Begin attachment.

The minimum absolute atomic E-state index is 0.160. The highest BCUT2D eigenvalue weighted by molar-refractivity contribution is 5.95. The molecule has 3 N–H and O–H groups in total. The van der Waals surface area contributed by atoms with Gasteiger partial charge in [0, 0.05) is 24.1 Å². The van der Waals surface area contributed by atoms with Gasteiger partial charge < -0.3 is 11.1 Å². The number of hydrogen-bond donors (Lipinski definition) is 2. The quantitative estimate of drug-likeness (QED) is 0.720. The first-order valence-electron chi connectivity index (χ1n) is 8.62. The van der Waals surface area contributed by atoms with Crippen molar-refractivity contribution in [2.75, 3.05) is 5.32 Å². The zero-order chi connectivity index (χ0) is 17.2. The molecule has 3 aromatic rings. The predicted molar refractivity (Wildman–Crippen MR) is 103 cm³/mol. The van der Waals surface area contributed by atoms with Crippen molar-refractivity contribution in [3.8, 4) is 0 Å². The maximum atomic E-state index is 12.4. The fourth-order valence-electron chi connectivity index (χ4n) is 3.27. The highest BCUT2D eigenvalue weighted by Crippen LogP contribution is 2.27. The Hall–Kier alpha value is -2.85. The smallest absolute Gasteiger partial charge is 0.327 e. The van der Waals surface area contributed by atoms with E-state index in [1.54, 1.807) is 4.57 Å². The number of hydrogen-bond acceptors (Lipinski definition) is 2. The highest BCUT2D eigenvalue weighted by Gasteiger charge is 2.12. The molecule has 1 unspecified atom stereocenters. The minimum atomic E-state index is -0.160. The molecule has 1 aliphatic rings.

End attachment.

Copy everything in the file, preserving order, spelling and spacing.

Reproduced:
The minimum absolute atomic E-state index is 0.160. The highest BCUT2D eigenvalue weighted by molar-refractivity contribution is 5.95. The molecule has 3 N–H and O–H groups in total. The van der Waals surface area contributed by atoms with Gasteiger partial charge in [0, 0.05) is 24.1 Å². The van der Waals surface area contributed by atoms with Gasteiger partial charge < -0.3 is 11.1 Å². The number of hydrogen-bond donors (Lipinski definition) is 2. The quantitative estimate of drug-likeness (QED) is 0.720. The first-order valence-electron chi connectivity index (χ1n) is 8.62. The van der Waals surface area contributed by atoms with Crippen molar-refractivity contribution in [2.75, 3.05) is 5.32 Å². The zero-order chi connectivity index (χ0) is 17.2. The molecule has 3 aromatic rings. The predicted molar refractivity (Wildman–Crippen MR) is 103 cm³/mol. The van der Waals surface area contributed by atoms with Crippen molar-refractivity contribution in [3.8, 4) is 0 Å². The maximum atomic E-state index is 12.4. The fourth-order valence-electron chi connectivity index (χ4n) is 3.27. The highest BCUT2D eigenvalue weighted by Crippen LogP contribution is 2.27. The Hall–Kier alpha value is -2.85. The smallest absolute Gasteiger partial charge is 0.327 e. The van der Waals surface area contributed by atoms with E-state index in [1.54, 1.807) is 4.57 Å². The number of hydrogen-bond acceptors (Lipinski definition) is 2. The highest BCUT2D eigenvalue weighted by Gasteiger charge is 2.12. The molecule has 1 unspecified atom stereocenters. The minimum atomic E-state index is -0.160. The molecule has 1 aliphatic rings.